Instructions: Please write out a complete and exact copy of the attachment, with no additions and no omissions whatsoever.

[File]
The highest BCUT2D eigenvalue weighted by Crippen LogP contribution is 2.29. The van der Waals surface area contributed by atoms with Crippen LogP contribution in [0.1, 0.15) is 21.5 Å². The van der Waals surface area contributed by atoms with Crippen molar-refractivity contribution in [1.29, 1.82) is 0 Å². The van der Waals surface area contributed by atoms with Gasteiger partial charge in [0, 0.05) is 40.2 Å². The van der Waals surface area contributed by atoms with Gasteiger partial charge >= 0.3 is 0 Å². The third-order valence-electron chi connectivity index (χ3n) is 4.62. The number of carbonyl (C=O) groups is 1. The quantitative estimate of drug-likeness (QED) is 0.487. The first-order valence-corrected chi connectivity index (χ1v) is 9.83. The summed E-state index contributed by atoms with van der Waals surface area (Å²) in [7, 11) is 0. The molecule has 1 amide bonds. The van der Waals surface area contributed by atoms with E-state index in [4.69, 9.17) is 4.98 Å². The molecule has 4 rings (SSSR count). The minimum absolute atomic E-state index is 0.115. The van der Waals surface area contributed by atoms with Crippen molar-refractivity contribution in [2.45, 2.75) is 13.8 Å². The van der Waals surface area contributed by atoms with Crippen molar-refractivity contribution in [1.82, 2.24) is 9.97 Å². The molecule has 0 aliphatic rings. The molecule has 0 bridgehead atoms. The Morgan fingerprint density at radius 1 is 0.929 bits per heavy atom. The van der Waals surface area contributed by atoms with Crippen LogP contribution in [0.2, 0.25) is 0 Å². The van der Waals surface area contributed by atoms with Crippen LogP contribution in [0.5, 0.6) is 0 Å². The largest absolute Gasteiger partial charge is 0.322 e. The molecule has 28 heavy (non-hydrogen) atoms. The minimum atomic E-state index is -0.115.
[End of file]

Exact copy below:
The highest BCUT2D eigenvalue weighted by Crippen LogP contribution is 2.29. The van der Waals surface area contributed by atoms with Crippen LogP contribution in [0.1, 0.15) is 21.5 Å². The van der Waals surface area contributed by atoms with Crippen molar-refractivity contribution in [1.29, 1.82) is 0 Å². The van der Waals surface area contributed by atoms with Gasteiger partial charge in [0, 0.05) is 40.2 Å². The van der Waals surface area contributed by atoms with Gasteiger partial charge >= 0.3 is 0 Å². The third-order valence-electron chi connectivity index (χ3n) is 4.62. The number of carbonyl (C=O) groups is 1. The quantitative estimate of drug-likeness (QED) is 0.487. The first-order valence-corrected chi connectivity index (χ1v) is 9.83. The summed E-state index contributed by atoms with van der Waals surface area (Å²) in [7, 11) is 0. The molecule has 1 amide bonds. The van der Waals surface area contributed by atoms with E-state index in [4.69, 9.17) is 4.98 Å². The molecule has 4 rings (SSSR count). The minimum absolute atomic E-state index is 0.115. The van der Waals surface area contributed by atoms with Crippen molar-refractivity contribution in [2.45, 2.75) is 13.8 Å². The van der Waals surface area contributed by atoms with Crippen molar-refractivity contribution in [1.82, 2.24) is 9.97 Å². The molecule has 0 aliphatic rings. The molecule has 0 bridgehead atoms. The Morgan fingerprint density at radius 1 is 0.929 bits per heavy atom. The van der Waals surface area contributed by atoms with Crippen LogP contribution in [0.2, 0.25) is 0 Å². The van der Waals surface area contributed by atoms with Crippen LogP contribution in [0.5, 0.6) is 0 Å². The largest absolute Gasteiger partial charge is 0.322 e. The molecule has 28 heavy (non-hydrogen) atoms. The minimum atomic E-state index is -0.115.